As long as prisons exist, they will continue to exemplify many of the worst aspects of “the rest of society.” While Estelle may be a record breaker in terms of rapes and beatings, the rot one finds there can be found in dungeons across America.

Places like Estelle exist because they are a logical and inevitable outcome of a society where systemic violence (poverty, racism, colonialism) remains unchecked, and where social control is maintained through both broad-spectrum pre-emptive repression (i.e. the drug war) as well as more selective targeted attacks (i.e. to neutralize “troublemakers”). It is not surprising that the same violence that prisons maintain in society, can also be found in distilled form on the other side of the bars. As Chad Landrum, a revolutionary prisoner in California, has noted, “The prison system is a concentrated expression – a microcosm – of the class, racial, and gender contradictions, symptomatic of capitalist society…”

If places like Estelle “have to” exist in a society like ours, that sorry fact provides a strong argument that we “have to” oppose not only prisons, but also the social system that depends on them. As a communist and a prison activist, Rashid is involved in this struggle. He is deeply committed to making the world a better place, and his political activism is firmly rooted in solidarity with and love for oppressed people everywhere. It is his tireless – and dangerous – work exposing prison abuses and speaking up on behalf of other prisoners that has made him a target from one end of the country to the other.

Both repressive approaches – the indiscriminate and extensive cruelty and the targeted attempt to break a “troublemaker” – are at play here. As such, there is a real risk that Rashid has been sent to Estelle in order to be silenced once and for all. If the prison administrators feel they can get away with it, they will make sure this happens.

In a recent letter to a supporter, Rashid alluded to this, writing that he fears ending up either dead or seriously hurt.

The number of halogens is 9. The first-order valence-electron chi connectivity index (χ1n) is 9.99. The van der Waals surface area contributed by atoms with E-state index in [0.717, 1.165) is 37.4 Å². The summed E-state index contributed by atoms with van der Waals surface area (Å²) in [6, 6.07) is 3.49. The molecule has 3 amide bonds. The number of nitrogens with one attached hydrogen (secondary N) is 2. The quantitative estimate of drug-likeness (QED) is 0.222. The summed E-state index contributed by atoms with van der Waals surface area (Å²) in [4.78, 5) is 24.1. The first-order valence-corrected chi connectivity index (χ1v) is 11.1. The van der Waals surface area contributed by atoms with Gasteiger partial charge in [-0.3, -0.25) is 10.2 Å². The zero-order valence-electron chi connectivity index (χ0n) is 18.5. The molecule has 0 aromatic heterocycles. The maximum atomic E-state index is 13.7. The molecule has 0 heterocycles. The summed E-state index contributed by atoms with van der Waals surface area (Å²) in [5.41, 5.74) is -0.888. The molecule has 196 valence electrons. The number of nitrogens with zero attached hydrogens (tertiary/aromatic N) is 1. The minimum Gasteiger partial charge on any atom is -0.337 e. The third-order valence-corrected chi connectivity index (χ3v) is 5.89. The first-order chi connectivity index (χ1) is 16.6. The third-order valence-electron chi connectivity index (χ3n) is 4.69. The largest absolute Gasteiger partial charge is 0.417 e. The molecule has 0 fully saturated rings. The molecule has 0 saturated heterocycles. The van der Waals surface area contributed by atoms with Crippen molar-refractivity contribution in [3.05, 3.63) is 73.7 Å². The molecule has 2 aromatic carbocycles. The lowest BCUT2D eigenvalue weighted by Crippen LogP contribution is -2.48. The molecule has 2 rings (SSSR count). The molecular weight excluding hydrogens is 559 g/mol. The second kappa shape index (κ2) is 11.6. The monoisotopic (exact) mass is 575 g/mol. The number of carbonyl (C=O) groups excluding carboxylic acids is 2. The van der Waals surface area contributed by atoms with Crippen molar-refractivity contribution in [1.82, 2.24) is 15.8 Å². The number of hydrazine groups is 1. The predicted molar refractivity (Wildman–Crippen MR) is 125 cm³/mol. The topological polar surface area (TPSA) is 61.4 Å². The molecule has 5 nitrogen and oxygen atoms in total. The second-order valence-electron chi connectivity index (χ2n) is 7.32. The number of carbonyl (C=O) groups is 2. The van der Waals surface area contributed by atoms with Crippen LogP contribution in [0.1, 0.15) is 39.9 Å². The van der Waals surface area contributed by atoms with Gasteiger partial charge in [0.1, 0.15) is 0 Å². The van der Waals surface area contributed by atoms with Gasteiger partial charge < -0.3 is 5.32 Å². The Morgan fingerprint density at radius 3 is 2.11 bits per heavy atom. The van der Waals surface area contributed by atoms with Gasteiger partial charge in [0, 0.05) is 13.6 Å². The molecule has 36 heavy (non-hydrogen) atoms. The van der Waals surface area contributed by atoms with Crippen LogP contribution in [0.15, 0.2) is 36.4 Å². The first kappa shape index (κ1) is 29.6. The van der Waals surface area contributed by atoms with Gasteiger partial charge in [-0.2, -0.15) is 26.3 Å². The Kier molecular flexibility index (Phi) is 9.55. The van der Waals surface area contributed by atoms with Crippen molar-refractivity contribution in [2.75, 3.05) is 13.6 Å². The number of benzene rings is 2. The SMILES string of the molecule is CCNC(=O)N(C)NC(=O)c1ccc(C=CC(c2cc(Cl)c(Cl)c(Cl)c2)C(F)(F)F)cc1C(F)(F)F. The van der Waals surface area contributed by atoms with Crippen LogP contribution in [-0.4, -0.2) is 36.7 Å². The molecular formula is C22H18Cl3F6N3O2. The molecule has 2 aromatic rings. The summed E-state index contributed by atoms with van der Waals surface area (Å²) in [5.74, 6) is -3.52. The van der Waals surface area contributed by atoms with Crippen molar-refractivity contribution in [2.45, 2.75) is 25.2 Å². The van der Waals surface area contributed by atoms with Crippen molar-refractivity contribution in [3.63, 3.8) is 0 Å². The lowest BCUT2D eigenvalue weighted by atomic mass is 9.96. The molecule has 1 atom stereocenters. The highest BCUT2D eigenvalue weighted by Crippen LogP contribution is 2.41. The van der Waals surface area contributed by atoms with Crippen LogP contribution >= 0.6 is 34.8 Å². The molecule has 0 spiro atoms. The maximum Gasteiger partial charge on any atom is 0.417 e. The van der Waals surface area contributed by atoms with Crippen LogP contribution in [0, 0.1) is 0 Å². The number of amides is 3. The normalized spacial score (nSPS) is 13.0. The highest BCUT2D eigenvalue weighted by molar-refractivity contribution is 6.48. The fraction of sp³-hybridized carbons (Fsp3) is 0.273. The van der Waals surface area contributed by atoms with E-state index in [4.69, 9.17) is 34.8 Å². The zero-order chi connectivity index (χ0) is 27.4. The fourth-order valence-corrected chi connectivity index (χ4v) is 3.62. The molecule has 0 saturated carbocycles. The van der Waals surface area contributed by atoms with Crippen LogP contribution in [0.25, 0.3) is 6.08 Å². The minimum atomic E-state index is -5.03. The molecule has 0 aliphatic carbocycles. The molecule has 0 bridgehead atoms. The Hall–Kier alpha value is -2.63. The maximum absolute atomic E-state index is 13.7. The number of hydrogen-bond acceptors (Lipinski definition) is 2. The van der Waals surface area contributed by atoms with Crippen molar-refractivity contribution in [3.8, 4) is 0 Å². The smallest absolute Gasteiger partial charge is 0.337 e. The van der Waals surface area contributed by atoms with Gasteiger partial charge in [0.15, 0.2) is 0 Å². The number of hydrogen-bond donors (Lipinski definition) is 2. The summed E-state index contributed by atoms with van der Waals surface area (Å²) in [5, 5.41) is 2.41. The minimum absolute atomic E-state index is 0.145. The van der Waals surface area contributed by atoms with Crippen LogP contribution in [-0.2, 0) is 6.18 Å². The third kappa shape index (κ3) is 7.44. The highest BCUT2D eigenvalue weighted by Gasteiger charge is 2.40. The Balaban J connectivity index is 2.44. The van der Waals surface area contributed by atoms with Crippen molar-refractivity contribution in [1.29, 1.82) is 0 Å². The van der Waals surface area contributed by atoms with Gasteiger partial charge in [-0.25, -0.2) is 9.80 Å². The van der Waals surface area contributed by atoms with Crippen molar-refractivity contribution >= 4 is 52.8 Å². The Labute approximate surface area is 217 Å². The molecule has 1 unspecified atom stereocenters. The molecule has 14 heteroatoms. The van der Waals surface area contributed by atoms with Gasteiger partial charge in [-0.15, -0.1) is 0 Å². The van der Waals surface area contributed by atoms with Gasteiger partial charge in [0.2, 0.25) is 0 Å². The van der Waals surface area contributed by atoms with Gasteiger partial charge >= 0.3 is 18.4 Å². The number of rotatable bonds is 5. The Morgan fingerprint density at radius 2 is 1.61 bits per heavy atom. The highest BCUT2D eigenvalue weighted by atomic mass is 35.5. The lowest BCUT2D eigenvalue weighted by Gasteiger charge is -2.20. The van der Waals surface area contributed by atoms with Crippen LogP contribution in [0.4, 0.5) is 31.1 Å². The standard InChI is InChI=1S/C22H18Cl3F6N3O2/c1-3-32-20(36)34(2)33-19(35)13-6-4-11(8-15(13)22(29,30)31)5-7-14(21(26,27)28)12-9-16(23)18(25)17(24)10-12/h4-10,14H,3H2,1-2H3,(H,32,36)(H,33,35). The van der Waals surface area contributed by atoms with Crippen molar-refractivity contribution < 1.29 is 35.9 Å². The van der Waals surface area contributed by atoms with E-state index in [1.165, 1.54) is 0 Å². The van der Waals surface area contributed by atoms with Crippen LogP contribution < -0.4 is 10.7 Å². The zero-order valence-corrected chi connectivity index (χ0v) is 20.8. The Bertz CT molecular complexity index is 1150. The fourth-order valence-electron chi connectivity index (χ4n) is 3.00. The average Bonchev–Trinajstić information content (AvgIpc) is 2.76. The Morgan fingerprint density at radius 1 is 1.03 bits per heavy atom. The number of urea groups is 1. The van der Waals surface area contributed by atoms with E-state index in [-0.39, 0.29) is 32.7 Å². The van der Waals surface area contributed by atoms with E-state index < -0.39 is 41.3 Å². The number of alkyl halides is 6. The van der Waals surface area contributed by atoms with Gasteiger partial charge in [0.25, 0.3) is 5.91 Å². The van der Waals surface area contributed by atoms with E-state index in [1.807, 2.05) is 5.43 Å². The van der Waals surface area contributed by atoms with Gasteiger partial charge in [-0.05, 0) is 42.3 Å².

As he puts it, “This is not a game.”

What Can We Do?

Kevin “Rashid” Johnson is in need of protection. We need to make it clear to the Texas prison officials that we have heard his pleas for help, and that we are responding. Write, phone and fax:

Texas Department of Criminal Justice
Correctional Institutions Division
William Stephens, Deputy Director
Prison and Jail Operations
861 B IH 45 North
Room 132
Huntsville, TX 77320
Phone: (936) 437-2170

Let them know that:

  • You are concerned about the safety of Kevin Johnson (TDCJ # 01859887), that he has been assaulted at least twice, and remains vulnerable to the guards involved, specifically Major David Forrest and Captain James A. McKee.

Demand that:

  • He be removed from the Estelle Unit, and removed from solitary confinement (“segregation”).
  • An investigation be opened into the multiple reports of guard-on-prisoner violence and abuse at the Estelle Unit.

Remind them that:

  • Government officials with personal knowledge of threats to the life and/or well-being of a prisoner, either by another prisoner or an officer, are legally bound to protect said prisoner.

At the same time, the Virginia Department of Corrections remains responsible for Rashid’s wellbeing. Rashid is a Virginia prisoner, and his exile to Texas and Oregon before it are clearly the result of VDOC’s ongoing abuse of prisoners, and the role Rashid has played in bringing it to light. Indeed, as mentioned previously, Virginia only sends a very small number of prisoners out of state, so Rashid has clearly been targeted in a very personal way.

Contact the Virginia Interstate Compact Coordinator and inform them that Kevin Johnson has been physically abused at the Estelle Unit, and demand that he be transferred somewhere else, and out of solitary confinement. Let them know that you are very concerned about his wellbeing:

Virginia Interstate Compact Coordinator Terry Glenn
telephone: 804-887-7866.

Please send copies of all protest emails, or reports on your phone calls, to [email protected]

[1] Roma Khanna, “Injured Inmate Spent Two Days on Cell Floor,” Houston Chronicle Jan. 23, 2008.